United States Department of Transportation, Federal Aviation Administration (Agency) and Professional Aviation Safety Specialists (Union)

66 FLRA No. 84 

                                                                                                                                                                                               

UNITED STATES

DEPARTMENT OF TRANSPORTATION

FEDERAL AVIATION ADMINISTRATION

(Agency)

 

and

 

PROFESSIONAL AVIATION SAFETY SPECIALISTS

(Union)

 

0-AR-4713

 

_____

 

DECISION

 

January 25, 2012

 

_____

 

Before the Authority:  Carol Waller Pope, Chairman, and

Thomas M. Beck and Ernest DuBester, Members[1]

 

I.             Statement of the Case

 

                                This matter is before the Authority on exceptions to an award of Arbitrator M. David Vaughn (merits award) filed by the Agency under § 7122(a) of the Federal Service Labor-Management Relations Statute (the Statute) and part 2425 of the Authority’s Regulations.[2]  The Union filed an opposition to the Agency’s exceptions.[3]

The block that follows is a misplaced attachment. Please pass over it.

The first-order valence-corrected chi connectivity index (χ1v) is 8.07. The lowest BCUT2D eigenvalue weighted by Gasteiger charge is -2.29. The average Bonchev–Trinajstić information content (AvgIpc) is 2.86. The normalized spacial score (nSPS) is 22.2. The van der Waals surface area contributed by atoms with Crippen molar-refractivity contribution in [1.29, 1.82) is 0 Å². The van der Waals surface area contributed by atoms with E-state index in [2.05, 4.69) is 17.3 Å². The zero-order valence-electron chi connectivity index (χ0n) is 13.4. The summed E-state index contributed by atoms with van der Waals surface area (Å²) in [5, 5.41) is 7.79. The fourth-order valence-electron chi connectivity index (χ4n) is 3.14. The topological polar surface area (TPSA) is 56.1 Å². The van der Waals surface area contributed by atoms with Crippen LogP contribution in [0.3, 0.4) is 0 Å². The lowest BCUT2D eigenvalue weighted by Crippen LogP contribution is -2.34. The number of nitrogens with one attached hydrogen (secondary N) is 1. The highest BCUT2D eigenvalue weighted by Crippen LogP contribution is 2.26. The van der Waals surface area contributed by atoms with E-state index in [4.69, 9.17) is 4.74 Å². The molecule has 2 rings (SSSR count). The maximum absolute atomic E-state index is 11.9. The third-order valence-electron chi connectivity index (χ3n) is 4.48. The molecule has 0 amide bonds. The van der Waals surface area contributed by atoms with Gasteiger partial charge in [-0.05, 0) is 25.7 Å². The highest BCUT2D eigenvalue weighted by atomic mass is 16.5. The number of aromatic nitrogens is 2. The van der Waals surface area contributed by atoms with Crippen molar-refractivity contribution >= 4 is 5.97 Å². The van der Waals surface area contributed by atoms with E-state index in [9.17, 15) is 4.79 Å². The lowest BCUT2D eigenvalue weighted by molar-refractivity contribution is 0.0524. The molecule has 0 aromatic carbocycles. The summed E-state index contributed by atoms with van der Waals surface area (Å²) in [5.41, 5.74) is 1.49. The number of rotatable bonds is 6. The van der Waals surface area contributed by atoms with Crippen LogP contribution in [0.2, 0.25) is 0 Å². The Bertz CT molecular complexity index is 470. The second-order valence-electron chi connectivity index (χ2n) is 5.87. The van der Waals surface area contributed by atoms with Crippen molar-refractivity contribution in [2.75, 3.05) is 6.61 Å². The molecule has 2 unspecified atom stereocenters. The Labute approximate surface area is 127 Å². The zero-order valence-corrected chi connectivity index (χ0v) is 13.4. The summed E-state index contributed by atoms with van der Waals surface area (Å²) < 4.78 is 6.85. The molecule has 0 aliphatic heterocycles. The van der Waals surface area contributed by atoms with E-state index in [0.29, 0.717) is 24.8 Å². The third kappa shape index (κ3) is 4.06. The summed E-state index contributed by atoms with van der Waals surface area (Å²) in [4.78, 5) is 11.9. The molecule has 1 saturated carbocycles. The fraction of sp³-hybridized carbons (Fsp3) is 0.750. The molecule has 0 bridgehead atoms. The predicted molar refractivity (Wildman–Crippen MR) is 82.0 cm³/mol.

The Arbitrator directed the Agency to pay employees compensatory and liquidated damages for miscalculated overtime under the Fair Labor Standards Act (FLSA), 29 U.S.C. § 201, and interest under the Back Pay Act (BPA), 5 U.S.C. § 5596.  For the reasons that follow, we deny the exceptions in part, and set aside the merits award in part.

 

 

 

II.            Background and Arbitrator’s Award

 

                The parties’ dispute concerns two ways in which the Agency did not correctly calculate the overtime payments it made to employees under the FLSA.  Merits Award at 14-16.  First, when the Agency switched payroll providers, the new provider notified the Agency that its former payroll provider had not been including “holiday premium pay in the overtime calculation[s], as required by . . . [Office of Personnel Management (OPM)] regulations.”  Id. at 15.  When the new payroll provider issued its first set of paychecks on            October 15, 2005 (payroll-implementation date), those paychecks – and all paychecks thereafter – correctly included holiday premium pay in overtime payments.  Id.  However, as of the payroll-implementation date, the Agency had made no attempt to make employees whole for its past holiday-pay-overtime underpayments.